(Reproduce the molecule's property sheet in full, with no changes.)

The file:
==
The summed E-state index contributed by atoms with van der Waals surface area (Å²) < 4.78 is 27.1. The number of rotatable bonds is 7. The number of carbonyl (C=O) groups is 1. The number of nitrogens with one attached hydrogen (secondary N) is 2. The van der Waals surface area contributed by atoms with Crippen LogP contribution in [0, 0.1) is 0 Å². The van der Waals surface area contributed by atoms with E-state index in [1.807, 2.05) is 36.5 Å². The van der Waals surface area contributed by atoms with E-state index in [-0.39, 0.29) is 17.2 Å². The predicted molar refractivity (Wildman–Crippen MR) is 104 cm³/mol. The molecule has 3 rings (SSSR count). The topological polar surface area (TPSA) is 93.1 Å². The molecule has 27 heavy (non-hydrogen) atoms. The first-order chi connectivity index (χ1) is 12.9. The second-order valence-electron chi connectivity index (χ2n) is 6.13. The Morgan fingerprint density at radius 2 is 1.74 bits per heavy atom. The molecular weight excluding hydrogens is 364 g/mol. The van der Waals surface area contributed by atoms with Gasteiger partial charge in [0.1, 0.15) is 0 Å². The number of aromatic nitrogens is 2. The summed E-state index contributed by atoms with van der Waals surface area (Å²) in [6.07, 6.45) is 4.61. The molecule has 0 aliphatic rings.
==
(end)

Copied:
The summed E-state index contributed by atoms with van der Waals surface area (Å²) < 4.78 is 27.1. The number of rotatable bonds is 7. The number of carbonyl (C=O) groups is 1. The number of nitrogens with one attached hydrogen (secondary N) is 2. The van der Waals surface area contributed by atoms with Crippen LogP contribution in [0, 0.1) is 0 Å². The van der Waals surface area contributed by atoms with E-state index in [1.807, 2.05) is 36.5 Å². The van der Waals surface area contributed by atoms with E-state index in [-0.39, 0.29) is 17.2 Å². The predicted molar refractivity (Wildman–Crippen MR) is 104 cm³/mol. The molecule has 3 rings (SSSR count). The topological polar surface area (TPSA) is 93.1 Å². The molecule has 27 heavy (non-hydrogen) atoms. The first-order chi connectivity index (χ1) is 12.9. The second-order valence-electron chi connectivity index (χ2n) is 6.13. The Morgan fingerprint density at radius 2 is 1.74 bits per heavy atom. The molecular weight excluding hydrogens is 364 g/mol. The van der Waals surface area contributed by atoms with Gasteiger partial charge in [0.1, 0.15) is 0 Å². The number of aromatic nitrogens is 2. The summed E-state index contributed by atoms with van der Waals surface area (Å²) in [6.07, 6.45) is 4.61. The molecule has 0 aliphatic rings.